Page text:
March , 2021
Tea industry faces crisis due to prolonged cold weather and less rain fall
13:51 pm

Kishore Kumar Biswas


Cold weather has been still continuing from evening to morning in north Bengal and Assam. This has affected the quality tea production in the region. The entire tea production in Bengal and Assam was mandatorily closed from December 19 to February 19. Every year tea production remains closed for these two months. But after that new tea leaves are produced, known as first flush. That is used for the production of quality tea. The first flush tea leaves are available in March and April. Teas produced from the first flush and also second flush are costly and remunerative and are mainly exported. But this time due to prolonged cold weather the production of first flush has been severely affected.

There is another reason, low rain fall in the last January and February which has hampered the availability of first flush quality tea. It is known that the rain fall has been about 50% less than normal rain fall, 35 cm-40 cm. during these months. The tea producers are very worried about the profitability of the gardens. Some tea producers told the reporter that at least 5%-7% earnings would be lost due to the recent unfavourable weather condition only in the tea garden areas of Bengal and Assam.

The producers also told that in the last year, that is in 2020 the entire production was closed due to Covid-19 as the gardens were closed in that phase. The producers could not reap the benefit of quality tea production in April, May and beyond in 2020. At present when almost all the teas have been sold in the last auctions there could be a possibility of supply constrain in tea. Producers could expect good earnings in this time but that might not be possible this year. 

Export market will suffer most

India is one of the leading exporters of tea in the world. The biggest exporter is China. But it exports mainly green tea. India is the second biggest producer of tea in the world but in export it stands third. Kenya is the second largest exporter of tea. It produces and exports mainly red orthodox tea. India has a major advantage in marketing tea and that is more than 75% of its produce is sold domestically. But Kenya and Sri Lanka export most of their produce to other countries.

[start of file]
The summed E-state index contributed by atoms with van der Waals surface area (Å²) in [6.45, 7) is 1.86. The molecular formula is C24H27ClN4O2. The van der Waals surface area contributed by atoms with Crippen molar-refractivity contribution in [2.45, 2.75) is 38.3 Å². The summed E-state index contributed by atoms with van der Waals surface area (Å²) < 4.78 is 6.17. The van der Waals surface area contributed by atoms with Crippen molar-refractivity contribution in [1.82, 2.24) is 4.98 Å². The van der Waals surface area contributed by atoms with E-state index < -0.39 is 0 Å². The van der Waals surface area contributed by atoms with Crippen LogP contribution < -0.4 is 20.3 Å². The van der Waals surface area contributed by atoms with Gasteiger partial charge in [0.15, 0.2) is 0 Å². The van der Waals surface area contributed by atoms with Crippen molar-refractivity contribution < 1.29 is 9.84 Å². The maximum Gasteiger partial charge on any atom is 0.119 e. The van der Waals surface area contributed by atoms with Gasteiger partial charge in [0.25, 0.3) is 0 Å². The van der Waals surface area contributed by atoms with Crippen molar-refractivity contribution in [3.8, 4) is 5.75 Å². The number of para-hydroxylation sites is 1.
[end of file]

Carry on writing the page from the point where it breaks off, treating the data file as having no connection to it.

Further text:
This year India has been facing a great difficulty in exporting tea. The first flush and second flush teas of many tea gardens of Darjeeling and Assam have been regarded as the best tea of the world. There have been special demands of the quality tea in the advanced economies of Europe, Japan and USA. They are famous for their flavour and quality liquor. The producers get very high prices for quality tea. But the gardens are not seeing good prospect for exports of quality tea due to unfavourable weather condition. 

The industry expert reportedly said that Indian tea exports might take a hit this year as production in Kenya had produced more teas. Kenya’s production had increased to 570.44 million kg from 458.85 million kg. According to the industry experts everybody has been looking for how global tea prices would behave in the current year. The cost of Assam tea had already increased. This is because the wages of Assam tea workers had been increased by `50 - `217 per kg. If prices did not go up it would be a difficult year for the tea trade.

The export to Europe is uncertain even today

Last year, even in the early months of January and February, no one could think of severity of Covid-19 in India. On the other hand, many tea traders thought that India could get a chance of exporting tea to Europe. This was because at that time China was heavily attacked by Covid-19. Therefore regular consuming countries of Chinese tea were hesitant to import tea from China. Beverage demand from China began to decline heavily. So India could take the chance of that situation. But within a few weeks the entire situation changed.

In the present situation the Indian tea markets in Europe is very uncertain. Many countries of Europe which are very fond of Darjeeling tea are not able to buy the tea and the tea market is not properly open for exports. This is why the Indian tea producers are finding out domestic markets of quality tea in cities like Delhi, Mumbai and Bangalore. It is known that many of the producers have been able to explore domestic markets to an extent. Perhaps this might be a new opening for the quality tea producers.     

Add new comment

Filtered HTML

  • Web page addresses and e-mail addresses turn into links automatically.
  • Allowed HTML tags: <a> <em> <strong> <cite> <blockquote> <code> <ul> <ol> <li> <dl> <dt> <dd>
  • Lines and paragraphs break automatically.

Plain text

  • No HTML tags allowed.
  • Web page addresses and e-mail addresses turn into links automatically.
  • Lines and paragraphs break automatically.